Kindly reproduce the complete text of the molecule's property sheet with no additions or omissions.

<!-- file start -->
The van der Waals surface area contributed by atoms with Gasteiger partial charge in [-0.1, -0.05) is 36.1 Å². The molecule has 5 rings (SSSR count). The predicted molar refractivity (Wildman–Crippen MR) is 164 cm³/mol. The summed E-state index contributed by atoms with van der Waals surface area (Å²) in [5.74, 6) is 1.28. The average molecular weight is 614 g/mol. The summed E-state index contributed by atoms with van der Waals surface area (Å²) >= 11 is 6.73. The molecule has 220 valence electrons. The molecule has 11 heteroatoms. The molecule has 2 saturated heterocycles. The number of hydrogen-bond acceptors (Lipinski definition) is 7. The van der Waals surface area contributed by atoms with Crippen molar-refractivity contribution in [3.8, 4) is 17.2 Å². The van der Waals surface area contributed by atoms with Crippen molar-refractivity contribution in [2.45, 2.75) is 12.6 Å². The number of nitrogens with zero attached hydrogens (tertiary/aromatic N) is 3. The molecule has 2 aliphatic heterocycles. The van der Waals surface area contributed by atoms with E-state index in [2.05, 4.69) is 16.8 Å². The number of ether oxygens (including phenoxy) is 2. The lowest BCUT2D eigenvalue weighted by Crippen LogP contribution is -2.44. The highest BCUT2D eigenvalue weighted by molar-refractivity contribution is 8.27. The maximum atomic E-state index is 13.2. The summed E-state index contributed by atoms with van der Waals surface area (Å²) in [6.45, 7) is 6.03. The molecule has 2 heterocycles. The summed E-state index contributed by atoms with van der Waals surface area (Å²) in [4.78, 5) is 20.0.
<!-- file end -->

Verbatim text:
The van der Waals surface area contributed by atoms with Gasteiger partial charge in [-0.1, -0.05) is 36.1 Å². The molecule has 5 rings (SSSR count). The predicted molar refractivity (Wildman–Crippen MR) is 164 cm³/mol. The summed E-state index contributed by atoms with van der Waals surface area (Å²) in [5.74, 6) is 1.28. The average molecular weight is 614 g/mol. The summed E-state index contributed by atoms with van der Waals surface area (Å²) >= 11 is 6.73. The molecule has 220 valence electrons. The molecule has 11 heteroatoms. The molecule has 2 saturated heterocycles. The number of hydrogen-bond acceptors (Lipinski definition) is 7. The van der Waals surface area contributed by atoms with Crippen molar-refractivity contribution in [3.8, 4) is 17.2 Å². The van der Waals surface area contributed by atoms with Crippen molar-refractivity contribution in [2.45, 2.75) is 12.6 Å². The number of nitrogens with zero attached hydrogens (tertiary/aromatic N) is 3. The molecule has 2 aliphatic heterocycles. The van der Waals surface area contributed by atoms with E-state index in [2.05, 4.69) is 16.8 Å². The number of ether oxygens (including phenoxy) is 2. The lowest BCUT2D eigenvalue weighted by Crippen LogP contribution is -2.44. The highest BCUT2D eigenvalue weighted by molar-refractivity contribution is 8.27. The maximum atomic E-state index is 13.2. The summed E-state index contributed by atoms with van der Waals surface area (Å²) in [6.45, 7) is 6.03. The molecule has 2 heterocycles. The summed E-state index contributed by atoms with van der Waals surface area (Å²) in [4.78, 5) is 20.0.